Stuart’s 2008 review of violence and mental illness concludes: “mental disorders are neither necessary, nor sufficient causes of violence. The major determinants of violence continue to be socio-demographic and socio-economic factors such as being young, male, and of lower socio-economic status.”

One more time: mental illness does not equate with violence. Even if universal mental health could be achieved at the push of a button, that button wouldn’t solve the American plague of mass shootings. Mental illness is not “It.”

Back to the drawing board.

Mental Health Mondays: A different kind of recovery

(c) NPGCsoho/Wikimedia Commons/CC-BY-SA-3.0/GFDL

(c) NPGCsoho/Wikimedia Commons/CC-BY-SA-3.0/GFDL

In these last few days of September, which is National Recovery Month, learn about a recovery program you may not have heard of—SMART Recovery.

SMART stands for Self Management And Recovery Training. It’s been around since1994. It has a “4-Point Program,” not Twelve Steps. It’s based in part on the principles of cognitive behavioral therapy. And you don’t start the program by admitting powerlessness.

“That’s been a resonating point for a lot of people,” said Ted C., who attends both SMART Recovery and AA meetings to maintain his long-term sobriety. “People who have tried the Twelve Steps and said, ‘You know, I just can’t handle that telling me I’m powerless.’”

Mark T., who facilitates the SMART Recovery meeting in Chapel Hill, said that was one of the things that struck him about his first SMART Recovery meeting, facilitated by John B., an area psychologist who doesn’t have addictive issues but who does think SMART Recovery makes sense.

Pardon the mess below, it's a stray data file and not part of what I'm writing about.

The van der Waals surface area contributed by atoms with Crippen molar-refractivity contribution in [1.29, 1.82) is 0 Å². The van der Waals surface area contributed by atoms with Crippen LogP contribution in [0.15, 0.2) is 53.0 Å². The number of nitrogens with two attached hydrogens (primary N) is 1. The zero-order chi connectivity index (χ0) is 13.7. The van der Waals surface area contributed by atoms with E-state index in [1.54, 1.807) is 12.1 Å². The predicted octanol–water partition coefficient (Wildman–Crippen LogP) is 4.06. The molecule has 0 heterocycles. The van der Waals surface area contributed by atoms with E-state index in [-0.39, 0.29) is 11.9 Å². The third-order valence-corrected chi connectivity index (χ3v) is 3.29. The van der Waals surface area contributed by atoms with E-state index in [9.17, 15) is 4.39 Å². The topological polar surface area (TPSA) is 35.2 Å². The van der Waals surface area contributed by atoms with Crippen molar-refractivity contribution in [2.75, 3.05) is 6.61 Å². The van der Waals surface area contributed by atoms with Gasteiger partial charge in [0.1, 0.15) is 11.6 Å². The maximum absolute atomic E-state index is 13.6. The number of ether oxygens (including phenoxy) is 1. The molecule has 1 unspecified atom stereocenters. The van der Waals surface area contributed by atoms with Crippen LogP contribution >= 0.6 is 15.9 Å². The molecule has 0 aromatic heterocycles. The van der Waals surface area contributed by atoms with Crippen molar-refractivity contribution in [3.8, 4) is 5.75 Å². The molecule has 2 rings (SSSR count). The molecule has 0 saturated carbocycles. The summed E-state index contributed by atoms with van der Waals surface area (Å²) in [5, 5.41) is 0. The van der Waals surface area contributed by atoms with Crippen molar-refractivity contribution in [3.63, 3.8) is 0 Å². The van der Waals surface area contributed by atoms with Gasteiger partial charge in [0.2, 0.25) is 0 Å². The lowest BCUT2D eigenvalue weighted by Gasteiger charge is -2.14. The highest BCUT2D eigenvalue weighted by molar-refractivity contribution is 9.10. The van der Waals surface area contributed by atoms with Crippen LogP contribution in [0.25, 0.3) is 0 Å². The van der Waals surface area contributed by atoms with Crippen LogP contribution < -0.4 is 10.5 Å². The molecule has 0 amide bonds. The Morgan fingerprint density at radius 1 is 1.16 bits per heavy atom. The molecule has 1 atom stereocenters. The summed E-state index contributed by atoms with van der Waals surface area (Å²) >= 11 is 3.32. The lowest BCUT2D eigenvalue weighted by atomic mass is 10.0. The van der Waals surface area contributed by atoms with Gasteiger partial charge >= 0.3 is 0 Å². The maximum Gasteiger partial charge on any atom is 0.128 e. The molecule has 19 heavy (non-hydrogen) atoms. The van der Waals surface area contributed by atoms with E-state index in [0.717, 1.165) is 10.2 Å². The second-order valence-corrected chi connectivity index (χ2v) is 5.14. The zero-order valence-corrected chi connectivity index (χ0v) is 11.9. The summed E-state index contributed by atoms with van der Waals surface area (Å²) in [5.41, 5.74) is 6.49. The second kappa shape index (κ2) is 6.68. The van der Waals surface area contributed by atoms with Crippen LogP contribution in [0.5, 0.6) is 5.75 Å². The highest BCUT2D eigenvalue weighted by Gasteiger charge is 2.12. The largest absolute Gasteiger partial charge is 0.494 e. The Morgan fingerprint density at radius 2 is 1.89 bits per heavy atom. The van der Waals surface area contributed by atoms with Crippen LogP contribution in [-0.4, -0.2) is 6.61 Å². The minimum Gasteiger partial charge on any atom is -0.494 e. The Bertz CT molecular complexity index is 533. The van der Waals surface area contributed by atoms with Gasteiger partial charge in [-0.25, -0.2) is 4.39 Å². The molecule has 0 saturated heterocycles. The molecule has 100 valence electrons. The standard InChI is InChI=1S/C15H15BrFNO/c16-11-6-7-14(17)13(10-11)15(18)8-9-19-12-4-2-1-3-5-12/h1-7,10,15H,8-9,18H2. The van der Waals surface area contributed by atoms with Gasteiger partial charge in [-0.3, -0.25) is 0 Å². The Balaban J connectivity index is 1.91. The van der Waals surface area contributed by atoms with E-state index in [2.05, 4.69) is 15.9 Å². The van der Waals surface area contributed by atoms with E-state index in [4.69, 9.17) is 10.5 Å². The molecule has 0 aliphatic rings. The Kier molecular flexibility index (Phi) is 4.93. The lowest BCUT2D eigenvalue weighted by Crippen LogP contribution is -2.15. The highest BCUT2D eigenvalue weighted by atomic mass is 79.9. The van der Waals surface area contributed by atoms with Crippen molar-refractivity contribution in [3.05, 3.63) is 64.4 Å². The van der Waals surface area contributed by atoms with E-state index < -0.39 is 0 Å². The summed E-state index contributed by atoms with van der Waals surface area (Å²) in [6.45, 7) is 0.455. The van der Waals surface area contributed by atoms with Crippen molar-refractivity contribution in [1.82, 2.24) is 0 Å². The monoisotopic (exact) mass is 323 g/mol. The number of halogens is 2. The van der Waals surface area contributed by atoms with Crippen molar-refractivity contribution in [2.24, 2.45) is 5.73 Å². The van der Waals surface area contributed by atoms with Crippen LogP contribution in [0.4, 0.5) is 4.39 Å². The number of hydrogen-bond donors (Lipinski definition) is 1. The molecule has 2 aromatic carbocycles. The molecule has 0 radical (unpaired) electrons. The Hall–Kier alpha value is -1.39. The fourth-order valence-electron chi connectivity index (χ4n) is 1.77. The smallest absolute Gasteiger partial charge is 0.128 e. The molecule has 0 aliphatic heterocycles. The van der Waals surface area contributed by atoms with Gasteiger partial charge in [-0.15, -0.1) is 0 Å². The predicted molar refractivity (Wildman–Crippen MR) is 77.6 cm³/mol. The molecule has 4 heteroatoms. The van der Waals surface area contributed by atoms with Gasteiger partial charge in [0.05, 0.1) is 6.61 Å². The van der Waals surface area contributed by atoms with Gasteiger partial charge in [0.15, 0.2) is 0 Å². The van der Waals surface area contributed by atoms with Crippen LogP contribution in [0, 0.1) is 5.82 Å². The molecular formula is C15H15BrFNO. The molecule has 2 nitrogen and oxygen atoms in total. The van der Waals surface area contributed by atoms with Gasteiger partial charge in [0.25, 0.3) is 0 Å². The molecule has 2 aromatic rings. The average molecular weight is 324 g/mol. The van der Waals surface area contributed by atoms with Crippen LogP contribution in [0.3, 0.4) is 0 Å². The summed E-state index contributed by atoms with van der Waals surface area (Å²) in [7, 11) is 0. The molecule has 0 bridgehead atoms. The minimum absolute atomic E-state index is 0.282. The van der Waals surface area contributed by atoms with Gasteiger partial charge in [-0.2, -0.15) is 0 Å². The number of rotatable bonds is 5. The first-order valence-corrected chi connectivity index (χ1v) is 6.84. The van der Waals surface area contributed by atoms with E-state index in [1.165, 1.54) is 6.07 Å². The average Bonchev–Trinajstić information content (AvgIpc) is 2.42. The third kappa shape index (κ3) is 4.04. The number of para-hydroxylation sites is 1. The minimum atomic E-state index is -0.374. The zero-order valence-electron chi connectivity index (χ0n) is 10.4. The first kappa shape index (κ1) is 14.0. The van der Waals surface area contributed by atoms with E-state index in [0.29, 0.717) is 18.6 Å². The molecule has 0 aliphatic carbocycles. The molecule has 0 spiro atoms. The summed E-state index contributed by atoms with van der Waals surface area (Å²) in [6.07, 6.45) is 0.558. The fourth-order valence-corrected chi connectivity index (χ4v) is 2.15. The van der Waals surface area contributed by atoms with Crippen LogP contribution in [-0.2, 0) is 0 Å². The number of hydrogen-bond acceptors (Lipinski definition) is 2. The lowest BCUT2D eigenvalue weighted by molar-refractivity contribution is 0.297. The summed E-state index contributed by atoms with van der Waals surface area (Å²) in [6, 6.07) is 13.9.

“I still remember the first thing [John] said was, ‘You are not powerless,’” Mark T. recalled.  “Which I’ve always felt I could do whatever I decided to do, so it resonated with me. So I kept coming back, and it worked.”

“The principles of SMART Recovery are in keeping with my understanding of what helps people,” said John, who still comes to the Chapel Hill meeting in a supportive role. “They’ve been found to be useful in empirical studies.”

SMART Recovery’s 4 points are:

1 – Building and Maintaining Motivation

2 – Coping with Urges

3 – Managing Thoughts, Feelings, and Behaviors

4 – Living a Balanced Life

Faith is not a requirement for SMART Recovery.

“A lot of people believe, and a lot of people don’t,” Mark T. said.

SMART “is for anyone who has behavior they want to change, basically,” Mark T. said.  “Everyone exhibits addictive traits. It’s just when it crosses the line and starts interfering with your life, you at least need to think about making changes.”